Seattle's home-dwellers and street-dwellers live side by side, yet worlds apart. And although many from the middle and upper classes sympathize with the plight of their neighboring homeless, few consider what the absence of shelter would actually equate to in their lives -- or deaths.
Local sculptor Nicki Sucec, loosely refers to these groups as the "haves" and "have nots;" two classes that make up the Seattle community but seem impossible to merge. Through her recent memorial artwork, honoring Seattle's homeless who have died on the streets since 2000, Sucec endeavors to do just that.
"Vulnerability and lack of empathy are things I find very disturbing," says Sucec. In recent years, her work has been focused on issues such as social stigmatization, economic exclusion and mental illness. She believes that "art can be a powerful force of social change."
Sucec's current installation, entitled "Home is the Most Important Place In the World," is on display at Seattle's Henry Art Gallery through June 15 and is part of the University of Washington MFA Thesis Exhibition.
Upon first glance, the small house nearly blends in with the sterile gallery walls. It is constructed of recycled boxsprings, secured by internal hardware, and covered in crisp white linens. Its appearance is reminiscent of pristine houses, modern condominiums taking the city by storm, the sleek designs found in modern architecture and furniture.
The exterior symbolizes consumer culture and the notion that, with the right income, everything is within reach, and that anything desirable can be purchased.
But to pass through the dark entry is to set foot into another world, in which the subtext dramatically shifts and the generic house becomes a shrine. Once through the dark curtain, the house is dimly lit. Its back wall is lined with candles, wax dripped into crevices as if it's been offered up in prayer at a cathedral.
The house/shrine is made up of everyday objects of home and shelter that Sucec sought out at thrift shops and on Craigslist. Warm, diffused light seeps through a red sleeping bag above, and the cedar plank floor provides a sense of comfort and roots this piece in the Pacific Northwest. But behind the surface lie the greater disparities and injustices faced by those who live on the streets.
From the low spring ceiling hang handmade bronze tags, resembling price, dog or toe tags. Sucec is still in the process of engraving the names, dates of death, and abstract imagery indicating the cause or place of death into 270 tags. Leaves collected from death sites are burnt into some. One is etched with a blackberry bush, in homage to a man who was run over by a brush mower as he slept. Sucec forcefully created a concave shape in another in memory of a man who died following a blow to the head, and inscribed railroad tracks for a man hit by a train. The dangling mementos produce a chilling affect as the deceased assume a new life.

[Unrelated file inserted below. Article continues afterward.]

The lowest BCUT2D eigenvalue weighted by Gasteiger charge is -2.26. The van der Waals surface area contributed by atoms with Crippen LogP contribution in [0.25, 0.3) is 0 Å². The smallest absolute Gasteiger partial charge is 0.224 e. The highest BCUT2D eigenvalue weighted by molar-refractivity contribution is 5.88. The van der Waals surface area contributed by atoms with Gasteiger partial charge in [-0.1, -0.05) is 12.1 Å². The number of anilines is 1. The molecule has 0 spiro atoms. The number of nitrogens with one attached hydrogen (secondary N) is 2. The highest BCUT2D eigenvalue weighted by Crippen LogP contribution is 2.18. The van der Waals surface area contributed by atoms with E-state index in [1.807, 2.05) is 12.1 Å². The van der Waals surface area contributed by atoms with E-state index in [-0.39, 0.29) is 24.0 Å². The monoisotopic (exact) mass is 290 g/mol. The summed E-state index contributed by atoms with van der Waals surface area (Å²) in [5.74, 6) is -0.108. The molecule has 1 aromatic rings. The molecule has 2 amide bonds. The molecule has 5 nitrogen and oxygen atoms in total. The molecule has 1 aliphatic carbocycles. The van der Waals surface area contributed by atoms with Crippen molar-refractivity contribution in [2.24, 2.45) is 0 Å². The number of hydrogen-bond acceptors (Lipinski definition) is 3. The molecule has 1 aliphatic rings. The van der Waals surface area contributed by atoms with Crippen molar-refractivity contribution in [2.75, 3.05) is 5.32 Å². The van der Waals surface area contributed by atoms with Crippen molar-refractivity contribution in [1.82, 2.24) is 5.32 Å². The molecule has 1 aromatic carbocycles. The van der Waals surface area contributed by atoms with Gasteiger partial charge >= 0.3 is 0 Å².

The death rate of Seattle's homeless has been on the rise in recent years, according to King County reports. This sobering reality is displayed by Women in Black, a local group of homeless and formerly homeless women who stand in silent mourning on busy sidewalks each time a homeless person dies in King County.
Throughout her work, Sucec consulted Women in Black, along with members of the Women's Housing Equality and Enhancement League (WHEEL) for their firsthand experience and feedback.
"In working with them I discovered that one of their needs is just a way to grieve and provide acknowledgment and dignity to these people, both living and dead. And this is a small way that I want to contribute," Sucec said in a recent podcast released by the Henry Art Gallery.
This memorial was inspired in part by testimonies Sucec witnessed last January at a Seattle City Council public hearing addressing the city's encampment sweeps. Sucec used a handheld recorder to capture testimonies given by people affected by homelessness who came out against the city's proposed policy.
Seattle Mayor Greg Nickels' proposal granted city employees new powers to evict people from encampments.
Inside the house, four testimonies play softly on a loop through a small custom-made speaker, adorned by water-jet cutouts of small houses, and imitating those of traditional confessionals.
Accompanying the installation is a case containing historic reference to Seattle's homeless encampments during the 1930s Great Depression. These tent cities were commonly known as "Hoovervilles," named for United States President Herbert Hoover, due to widespread frustration with his involvement in the relief effort.
Similarly, Sucec includes reference to "Nickelsville," a present-day association with Mayor Nickels' endorsement of encampment sweeps, including confiscation and destruction of personal property. Planning for a restyled Hooverville is underway ("Here comes Nickelsville," May 21)
Among the many in attendance at the MFA show opening were three of the four people whose testimonies are featured. Sucec has also received appreciation from friends of those who knew the faces behind the tags.
Sucec says her artwork has shifted away from the personal and into the public realm over the years. "I want to use my art as a vehicle to talk about issues directly within the community," she says.
Sucec's piece may be just one of the gallery's many temporary installations, but the impact is far-reaching. Perhaps most significant is what Sucec refers to as the "second life" of her project, which will ensue when the memorial tags are placed discreetly at each death site. It will then be possible to locate each site on a map and properly recognize and honor those who have lived and died on shared streets.